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ERIC Number: EJ1016822
Record Type: Journal
Publication Date: 2013-Apr
Pages: 3
Abstractor: ERIC
ISSN: ISSN-0748-478X
Material Interest: Advancement Chiefs Struggle to Create Philanthropic Campuses, Study Says
Smits, Peter N.; Paradise, Andrew
CURRENTS, v39 n4 p25-27 Apr 2013
California State University, Fresno administrators and development leaders figured that a campus culture of philanthropy would be critical to the success of the institution's first comprehensive campaign. There was one problem: They did not know how to define it, or for that matter, measure it or grow it. The campaign proved successful, hitting 105 percent of the $200 million goal when it concluded, thanks to the work of the dedicated development team, tireless volunteers, and generous donors. Still, Peter Smits, Fresno State's vice president of university advancement, wondered: Is an effective campaign evidence of a culture of philanthropy? "If your president asked, 'What are the essential characteristics of a culture of philanthropy?' could you answer the question?" Smits posed this question to his fellow development leaders on CASE's Commission on Philanthropy, and during a spirited discussion most admitted that they could not. Thus began the effort to identify the defining features of a culture of philanthropy to help CASE member institutions nurture it. The commission asked the CASE research department to survey chief advancement officers across the globe for feedback on the definition it developed: "A culture of philanthropy fosters relationships that share a common understanding, appreciation, and responsibility for the importance of the joy of giving and receiving for the enhancement of the institution." Would advancement leaders agree with that meaning? The survey had another goal: to validate and rank 28 distinct characteristics thought to make up a culture of philanthropy, from the quality and reputation of the faculty to fundraising goals that align with the institutional mission. Kevin Reeds, associate director of corporate and foundation relations at Saint Mary's College of California, developed, identified, and refined most of the components as part of his doctoral studies. Would advancement leaders agree that a culture of philanthropy is characterized by any or all of the 28 components? For example, in their view, can an institution claim to have a philanthropic culture if staff giving is low? Does an institution have to demonstrate need? Does athletic success promote generosity among constituents? How does alumni career success factor into the equation? This article presents an analysis of the results of the survey and provides tips for institutions on how to begin to change their cultures to create a philanthropic climate.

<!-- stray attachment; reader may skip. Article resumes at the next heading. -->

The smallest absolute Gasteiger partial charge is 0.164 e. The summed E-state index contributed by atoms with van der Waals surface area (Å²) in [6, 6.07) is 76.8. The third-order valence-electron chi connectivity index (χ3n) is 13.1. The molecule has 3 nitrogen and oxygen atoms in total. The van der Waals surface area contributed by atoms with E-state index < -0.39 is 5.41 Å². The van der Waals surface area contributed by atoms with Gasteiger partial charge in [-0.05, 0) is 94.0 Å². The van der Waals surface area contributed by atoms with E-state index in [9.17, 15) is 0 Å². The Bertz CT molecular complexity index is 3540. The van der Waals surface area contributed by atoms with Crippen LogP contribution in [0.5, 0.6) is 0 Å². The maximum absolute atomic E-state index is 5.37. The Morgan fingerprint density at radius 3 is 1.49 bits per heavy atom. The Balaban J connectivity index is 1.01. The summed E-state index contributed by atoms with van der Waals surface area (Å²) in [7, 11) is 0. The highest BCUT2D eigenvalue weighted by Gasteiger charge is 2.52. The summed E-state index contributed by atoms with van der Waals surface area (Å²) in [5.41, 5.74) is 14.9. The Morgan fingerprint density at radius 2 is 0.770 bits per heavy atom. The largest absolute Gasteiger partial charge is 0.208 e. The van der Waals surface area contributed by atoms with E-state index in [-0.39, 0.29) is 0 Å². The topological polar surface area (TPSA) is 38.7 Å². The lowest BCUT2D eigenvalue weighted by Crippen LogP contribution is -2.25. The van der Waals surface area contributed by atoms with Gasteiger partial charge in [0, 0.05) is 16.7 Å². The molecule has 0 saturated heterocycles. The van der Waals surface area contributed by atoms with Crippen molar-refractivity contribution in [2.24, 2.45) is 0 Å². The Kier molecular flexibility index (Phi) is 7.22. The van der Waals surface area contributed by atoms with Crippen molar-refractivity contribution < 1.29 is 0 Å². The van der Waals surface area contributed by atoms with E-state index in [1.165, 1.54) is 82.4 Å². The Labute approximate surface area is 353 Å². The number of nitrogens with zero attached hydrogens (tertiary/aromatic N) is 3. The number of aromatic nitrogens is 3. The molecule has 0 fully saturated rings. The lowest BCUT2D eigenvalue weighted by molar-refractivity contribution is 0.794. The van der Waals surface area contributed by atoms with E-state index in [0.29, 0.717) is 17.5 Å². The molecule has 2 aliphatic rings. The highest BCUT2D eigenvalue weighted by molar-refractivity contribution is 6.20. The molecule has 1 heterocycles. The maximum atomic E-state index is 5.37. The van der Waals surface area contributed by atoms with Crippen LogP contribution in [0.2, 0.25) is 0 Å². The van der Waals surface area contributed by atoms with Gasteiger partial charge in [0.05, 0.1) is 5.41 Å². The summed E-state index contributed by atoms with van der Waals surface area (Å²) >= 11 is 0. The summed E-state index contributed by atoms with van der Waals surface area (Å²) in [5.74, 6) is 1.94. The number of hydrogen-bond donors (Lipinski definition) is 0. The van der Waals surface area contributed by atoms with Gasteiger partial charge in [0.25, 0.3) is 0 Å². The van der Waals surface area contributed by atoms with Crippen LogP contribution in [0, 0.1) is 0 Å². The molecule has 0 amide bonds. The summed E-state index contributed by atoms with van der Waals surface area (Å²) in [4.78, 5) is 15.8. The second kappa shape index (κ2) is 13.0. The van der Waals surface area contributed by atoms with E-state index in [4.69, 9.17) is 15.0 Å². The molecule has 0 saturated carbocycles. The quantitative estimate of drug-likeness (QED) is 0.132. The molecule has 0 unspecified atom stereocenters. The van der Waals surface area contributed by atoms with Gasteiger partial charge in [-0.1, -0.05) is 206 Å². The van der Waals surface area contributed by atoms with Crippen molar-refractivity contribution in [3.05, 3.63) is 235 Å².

Council for Advancement and Support of Education. 1307 New York Avenue NW Suite 1000, Washington, DC 20005. Tel: 202-328-2273; e-mail:; Web site:
Publication Type: Journal Articles; Reports - Evaluative
Education Level: Higher Education; Postsecondary Education
Audience: N/A
Language: English
Sponsor: N/A
Authoring Institution: N/A
Identifiers - Location: California
Grant or Contract Numbers: N/A